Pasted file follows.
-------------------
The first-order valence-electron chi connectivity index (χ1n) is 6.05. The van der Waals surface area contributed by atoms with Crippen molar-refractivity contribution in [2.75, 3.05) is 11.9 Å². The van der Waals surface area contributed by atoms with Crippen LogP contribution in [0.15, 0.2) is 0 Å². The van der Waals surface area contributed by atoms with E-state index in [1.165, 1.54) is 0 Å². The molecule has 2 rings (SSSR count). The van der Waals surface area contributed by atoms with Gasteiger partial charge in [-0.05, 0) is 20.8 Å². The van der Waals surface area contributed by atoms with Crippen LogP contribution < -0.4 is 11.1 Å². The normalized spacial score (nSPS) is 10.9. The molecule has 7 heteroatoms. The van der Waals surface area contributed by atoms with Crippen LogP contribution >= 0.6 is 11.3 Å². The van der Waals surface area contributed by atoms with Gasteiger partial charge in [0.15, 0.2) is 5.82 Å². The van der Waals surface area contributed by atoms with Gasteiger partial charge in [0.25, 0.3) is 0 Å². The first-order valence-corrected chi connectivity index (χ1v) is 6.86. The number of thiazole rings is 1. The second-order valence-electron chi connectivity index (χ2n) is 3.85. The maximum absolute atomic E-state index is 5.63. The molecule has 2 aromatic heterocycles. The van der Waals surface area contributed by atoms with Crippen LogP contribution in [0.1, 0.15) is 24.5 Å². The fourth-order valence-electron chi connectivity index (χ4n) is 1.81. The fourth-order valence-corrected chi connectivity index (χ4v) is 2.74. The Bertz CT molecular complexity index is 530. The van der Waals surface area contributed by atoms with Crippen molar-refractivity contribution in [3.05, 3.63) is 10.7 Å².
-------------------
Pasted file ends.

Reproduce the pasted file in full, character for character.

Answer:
The first-order valence-electron chi connectivity index (χ1n) is 6.05. The van der Waals surface area contributed by atoms with Crippen molar-refractivity contribution in [2.75, 3.05) is 11.9 Å². The van der Waals surface area contributed by atoms with Crippen LogP contribution in [0.15, 0.2) is 0 Å². The van der Waals surface area contributed by atoms with E-state index in [1.165, 1.54) is 0 Å². The molecule has 2 rings (SSSR count). The van der Waals surface area contributed by atoms with Gasteiger partial charge in [-0.05, 0) is 20.8 Å². The van der Waals surface area contributed by atoms with Crippen LogP contribution < -0.4 is 11.1 Å². The normalized spacial score (nSPS) is 10.9. The molecule has 7 heteroatoms. The van der Waals surface area contributed by atoms with Crippen LogP contribution >= 0.6 is 11.3 Å². The van der Waals surface area contributed by atoms with Gasteiger partial charge in [0.15, 0.2) is 5.82 Å². The van der Waals surface area contributed by atoms with Gasteiger partial charge in [0.25, 0.3) is 0 Å². The first-order valence-corrected chi connectivity index (χ1v) is 6.86. The number of thiazole rings is 1. The second-order valence-electron chi connectivity index (χ2n) is 3.85. The maximum absolute atomic E-state index is 5.63. The molecule has 2 aromatic heterocycles. The van der Waals surface area contributed by atoms with Crippen LogP contribution in [0.1, 0.15) is 24.5 Å². The fourth-order valence-electron chi connectivity index (χ4n) is 1.81. The fourth-order valence-corrected chi connectivity index (χ4v) is 2.74. The Bertz CT molecular complexity index is 530. The van der Waals surface area contributed by atoms with Crippen molar-refractivity contribution in [3.05, 3.63) is 10.7 Å².